Former Conservative Party leader William Hague has said that Boris Johnson’s biggest test won’t be over whether or not he secures a Brexit deal – but what happens afterwards.
Lord Hague, a Tory grandee, said that Johnson has turned in a strong performance in convincing the EU’s Ursula von der Leyen he is “crazy enough to cause a lot of damage” by leaving without a deal “rather than settle for a poor outcome”.
But he said while no-deal would be “disastrous for Britain and much of Europe”, regardless of how the talks conclude the greatest challenge for Britain under its new-found freedom will be “whether we know what to do with it”.
Writing in the Daily Telegraph, Lord Hague said many Britons were harbouring misconceptions about what Brexit will mean.
“Some might have thought the future of Britain would lie in lower taxes. The pandemic has put an end to any ideas of that,” he wrote.
A massive reduction in business deregulation – “the paranoid fear of some European governments” – was also not going to happen while Britain was “already busy setting out more demanding environmental targets than our competitors”, he said.
And while others will have seen free trade as the “guiding principle of our future”, the trade deals the government is busy lining up “will be broadly similar to those of many other countries”.
Lord Hague said Brexit would be an anti-climax if Britain “muddled along” with occasional small tax rises and regulation amendments and a few free trade deals “while all the time fighting a rearguard action to stop Scottish nationalists pulling the country to pieces”.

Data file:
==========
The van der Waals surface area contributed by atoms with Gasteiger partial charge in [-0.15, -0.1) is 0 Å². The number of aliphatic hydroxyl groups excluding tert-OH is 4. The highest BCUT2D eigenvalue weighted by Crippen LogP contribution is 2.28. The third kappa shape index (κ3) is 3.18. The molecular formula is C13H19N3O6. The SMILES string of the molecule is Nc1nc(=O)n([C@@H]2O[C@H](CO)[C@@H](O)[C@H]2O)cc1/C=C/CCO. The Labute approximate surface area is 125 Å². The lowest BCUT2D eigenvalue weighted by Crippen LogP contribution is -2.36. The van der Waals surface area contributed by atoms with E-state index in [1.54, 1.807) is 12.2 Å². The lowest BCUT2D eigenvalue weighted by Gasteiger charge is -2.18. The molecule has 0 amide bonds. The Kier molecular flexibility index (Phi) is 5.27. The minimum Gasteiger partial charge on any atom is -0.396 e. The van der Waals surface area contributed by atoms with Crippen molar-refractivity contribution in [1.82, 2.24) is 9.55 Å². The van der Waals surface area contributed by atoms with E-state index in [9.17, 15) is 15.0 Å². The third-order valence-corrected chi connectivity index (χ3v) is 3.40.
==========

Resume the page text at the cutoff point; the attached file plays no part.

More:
The former Tory leader called for a “new national purpose” to be set out by the government, fuelled by ensuring “the brightest people from home and abroad want to live and work here”.
“2021 has to be the start of a new national purpose, articulated from the top,” he said.
“That purpose has to draw on our greatest strengths – our culture, education and openness – but use them to foster world-leading positions in key industries such as life sciences and artificial intelligence.”
Lord Hague said the government needed to place a strong new emphasis on science and mathematics, easier immigration procedures for highly qualified professionals, and more spending on research, development and innovation.